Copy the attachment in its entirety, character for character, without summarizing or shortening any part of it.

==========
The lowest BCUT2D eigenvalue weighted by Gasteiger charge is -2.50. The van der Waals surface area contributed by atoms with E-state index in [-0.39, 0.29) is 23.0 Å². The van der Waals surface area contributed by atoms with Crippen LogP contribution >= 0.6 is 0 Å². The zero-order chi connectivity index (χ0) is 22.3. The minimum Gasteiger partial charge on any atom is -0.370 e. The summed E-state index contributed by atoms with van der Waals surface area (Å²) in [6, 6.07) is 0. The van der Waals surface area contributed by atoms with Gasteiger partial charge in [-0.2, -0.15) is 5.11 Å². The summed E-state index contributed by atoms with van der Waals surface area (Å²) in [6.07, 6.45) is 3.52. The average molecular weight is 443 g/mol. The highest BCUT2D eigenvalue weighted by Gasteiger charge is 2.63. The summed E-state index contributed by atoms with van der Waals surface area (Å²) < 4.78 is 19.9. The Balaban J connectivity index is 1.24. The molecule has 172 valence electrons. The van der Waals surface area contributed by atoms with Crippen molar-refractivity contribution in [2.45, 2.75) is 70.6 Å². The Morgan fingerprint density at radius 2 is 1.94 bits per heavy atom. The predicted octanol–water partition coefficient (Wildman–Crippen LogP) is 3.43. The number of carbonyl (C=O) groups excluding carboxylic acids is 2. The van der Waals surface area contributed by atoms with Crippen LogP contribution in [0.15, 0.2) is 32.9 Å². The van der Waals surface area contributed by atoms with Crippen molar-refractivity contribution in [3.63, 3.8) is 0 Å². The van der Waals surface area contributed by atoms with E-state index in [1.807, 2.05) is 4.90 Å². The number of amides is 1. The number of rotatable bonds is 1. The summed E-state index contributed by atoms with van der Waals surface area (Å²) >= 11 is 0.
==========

The lowest BCUT2D eigenvalue weighted by Gasteiger charge is -2.50. The van der Waals surface area contributed by atoms with E-state index in [-0.39, 0.29) is 23.0 Å². The van der Waals surface area contributed by atoms with Crippen LogP contribution >= 0.6 is 0 Å². The zero-order chi connectivity index (χ0) is 22.3. The minimum Gasteiger partial charge on any atom is -0.370 e. The summed E-state index contributed by atoms with van der Waals surface area (Å²) in [6, 6.07) is 0. The van der Waals surface area contributed by atoms with Gasteiger partial charge in [-0.2, -0.15) is 5.11 Å². The summed E-state index contributed by atoms with van der Waals surface area (Å²) in [6.07, 6.45) is 3.52. The average molecular weight is 443 g/mol. The highest BCUT2D eigenvalue weighted by Gasteiger charge is 2.63. The summed E-state index contributed by atoms with van der Waals surface area (Å²) < 4.78 is 19.9. The Balaban J connectivity index is 1.24. The molecule has 172 valence electrons. The van der Waals surface area contributed by atoms with Crippen molar-refractivity contribution in [2.45, 2.75) is 70.6 Å². The Morgan fingerprint density at radius 2 is 1.94 bits per heavy atom. The predicted octanol–water partition coefficient (Wildman–Crippen LogP) is 3.43. The number of carbonyl (C=O) groups excluding carboxylic acids is 2. The van der Waals surface area contributed by atoms with Crippen LogP contribution in [0.15, 0.2) is 32.9 Å². The van der Waals surface area contributed by atoms with Crippen molar-refractivity contribution in [3.63, 3.8) is 0 Å². The van der Waals surface area contributed by atoms with E-state index in [1.807, 2.05) is 4.90 Å². The number of amides is 1. The number of rotatable bonds is 1. The summed E-state index contributed by atoms with van der Waals surface area (Å²) >= 11 is 0.